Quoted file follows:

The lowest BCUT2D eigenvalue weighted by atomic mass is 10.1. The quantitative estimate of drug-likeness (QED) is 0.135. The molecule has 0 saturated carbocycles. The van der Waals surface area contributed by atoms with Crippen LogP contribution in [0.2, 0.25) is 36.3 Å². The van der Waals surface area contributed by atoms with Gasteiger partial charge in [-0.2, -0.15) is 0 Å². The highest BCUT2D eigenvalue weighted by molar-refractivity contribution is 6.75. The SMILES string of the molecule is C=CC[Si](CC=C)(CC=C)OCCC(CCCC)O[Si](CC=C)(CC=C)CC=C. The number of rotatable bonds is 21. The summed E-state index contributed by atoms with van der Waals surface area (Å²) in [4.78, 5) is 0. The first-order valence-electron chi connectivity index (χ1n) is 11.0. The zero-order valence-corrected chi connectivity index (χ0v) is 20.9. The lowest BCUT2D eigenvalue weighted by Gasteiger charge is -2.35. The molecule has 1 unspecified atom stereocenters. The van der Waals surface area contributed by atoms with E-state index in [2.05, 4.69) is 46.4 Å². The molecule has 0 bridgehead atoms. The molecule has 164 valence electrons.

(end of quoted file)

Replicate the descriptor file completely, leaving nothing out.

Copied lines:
The lowest BCUT2D eigenvalue weighted by atomic mass is 10.1. The quantitative estimate of drug-likeness (QED) is 0.135. The molecule has 0 saturated carbocycles. The van der Waals surface area contributed by atoms with Crippen LogP contribution in [0.2, 0.25) is 36.3 Å². The van der Waals surface area contributed by atoms with Gasteiger partial charge in [-0.2, -0.15) is 0 Å². The highest BCUT2D eigenvalue weighted by molar-refractivity contribution is 6.75. The SMILES string of the molecule is C=CC[Si](CC=C)(CC=C)OCCC(CCCC)O[Si](CC=C)(CC=C)CC=C. The number of rotatable bonds is 21. The summed E-state index contributed by atoms with van der Waals surface area (Å²) in [4.78, 5) is 0. The first-order valence-electron chi connectivity index (χ1n) is 11.0. The zero-order valence-corrected chi connectivity index (χ0v) is 20.9. The lowest BCUT2D eigenvalue weighted by Gasteiger charge is -2.35. The molecule has 1 unspecified atom stereocenters. The van der Waals surface area contributed by atoms with E-state index in [2.05, 4.69) is 46.4 Å². The molecule has 0 bridgehead atoms. The molecule has 164 valence electrons.